Does Peter Pan — as Mr. Barrie wrote it — include caricatured elements of native Americans? Of course it does — and wildly inaccurate stereotypes of mothers, fathers, pirates, and mermaids, too. In conceiving Tiger Lily and her people, these Victorian children jumbled together all the romantic and exotic bits of information they thought they knew about North American Indian tribes. What else would children do? 

All that is true in Peter Pan is its portrait of three children’s fantasy life. That’s more than enough. 

Aside from missing Tiger Lily in the show — no small point — Emsworth thought that the Stratford Festival’s Peter Pan was pretty good entertainment. See this post

Peter Pan at the Stratford Shakespeare Festival

The Stratford Festival’s Peter Pan is not a stage version of the Disney movie, nor is it the dreadful musical play version that schools often do. It’s the original.

Two minutes before showtime, the only empty seat in the Avon Theater was right in front of us.  A woman explained to us that when her little son saw the gauze screen veiling the stage, he remembered a movie that had scared him, began crying, and had to be taken out.  The boy never did see the splendid sets or costumes or any of the wonderfully choreographed action of Peter Pan in person; he watched it all on the lobby monitor with his grandmother.

This was a shame, we thought afterward, because this was just the sort of Peter Pan that a fainthearted child could safely enjoy.  The Darling children’s father (Sanjay Talwar), lampooned and patronized by his wife and children, is neither formidable nor fearsome.  The pirates are lovably cartoonish, and the bumbling, benign Captain Hook (Tom McCamus) won’t inspire nightmares.

As for Neverland’s savage Indians — wait, this Peter Pan doesn’t have any Indians!  — merely playful, posing, sexy “Amazons”.  We’ll have more to say in a later post about this alarming capitulation to the tyranny of political correctness.  (Here it is.)

J. M. Barrie

In short, even though this Peter Pan is still a ripping children’s adventure tale, it’s painted in broad strokes and scrubbed of whatever might either offend or stimulate. And it betrays the influence of decades of Disney and Pixar cartoon features. An essay in the program reminded us that Peter Pan topped one drama scholar’s list of the finest English language plays of the twentieth century.  (Emsworth, who is devoted to J. M. Barrie’s novels as well as to his plays, would rank it nearly as high.)  But this production does not suggest nearly enough of the psychological complexity of this dark play — too little of what puts Peter Pan in the ranks of plays like PygmalionDeath of a Salesman, and Fences.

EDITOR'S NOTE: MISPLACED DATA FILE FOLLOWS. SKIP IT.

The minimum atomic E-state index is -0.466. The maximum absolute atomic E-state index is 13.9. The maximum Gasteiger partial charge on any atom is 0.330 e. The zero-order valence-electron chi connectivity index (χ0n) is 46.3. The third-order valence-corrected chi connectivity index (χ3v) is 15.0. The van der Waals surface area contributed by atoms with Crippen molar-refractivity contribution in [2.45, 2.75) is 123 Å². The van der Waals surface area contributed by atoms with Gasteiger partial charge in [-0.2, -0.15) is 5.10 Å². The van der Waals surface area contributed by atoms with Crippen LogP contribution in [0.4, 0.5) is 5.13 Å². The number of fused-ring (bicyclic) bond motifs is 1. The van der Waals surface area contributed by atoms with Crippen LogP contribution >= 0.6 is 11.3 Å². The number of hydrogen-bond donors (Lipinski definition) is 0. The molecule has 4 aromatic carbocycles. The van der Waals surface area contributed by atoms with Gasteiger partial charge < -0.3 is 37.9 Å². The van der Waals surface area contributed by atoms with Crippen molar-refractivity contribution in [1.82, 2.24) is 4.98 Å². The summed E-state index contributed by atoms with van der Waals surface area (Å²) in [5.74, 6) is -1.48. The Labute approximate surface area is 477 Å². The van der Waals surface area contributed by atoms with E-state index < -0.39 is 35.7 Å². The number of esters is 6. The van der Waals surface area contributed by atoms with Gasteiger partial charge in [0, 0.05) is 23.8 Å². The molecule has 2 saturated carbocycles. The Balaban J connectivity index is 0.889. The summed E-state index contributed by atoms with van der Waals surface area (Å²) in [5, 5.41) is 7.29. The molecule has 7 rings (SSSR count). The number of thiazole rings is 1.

At the Shaw Festival in 2000 we were fortunate to see a Peter Pan that did, indeed, mine the riches of James M. Barrie’s play, a show that is among our most memorable theater experiences.  We will remember the Stratford Festival’s Peter Pan, on the other hand, mostly because it was our eldest grandson’s very first play.

Boy and swan along the banks of the Stratford-on-Avon

Our excursion to Stratford, Ontario with this seven-year-old was a great success.  He tolerated the long drive and back with admirable patience, had fun trying to feed the swans along the river, was mesmerized by the play, and thrilled at the swordfights and the crocodile. And he never ran out of questions.  Were these real pirates?  Is Captain Hook really dead?  Does the man write a different play every night?  (In this production there’s a narrator — not J. M. Barrie’s idea, but intended to represent him — who sits at a table to the side of the stage writing the play, which unfolds in his imagination before our eyes.)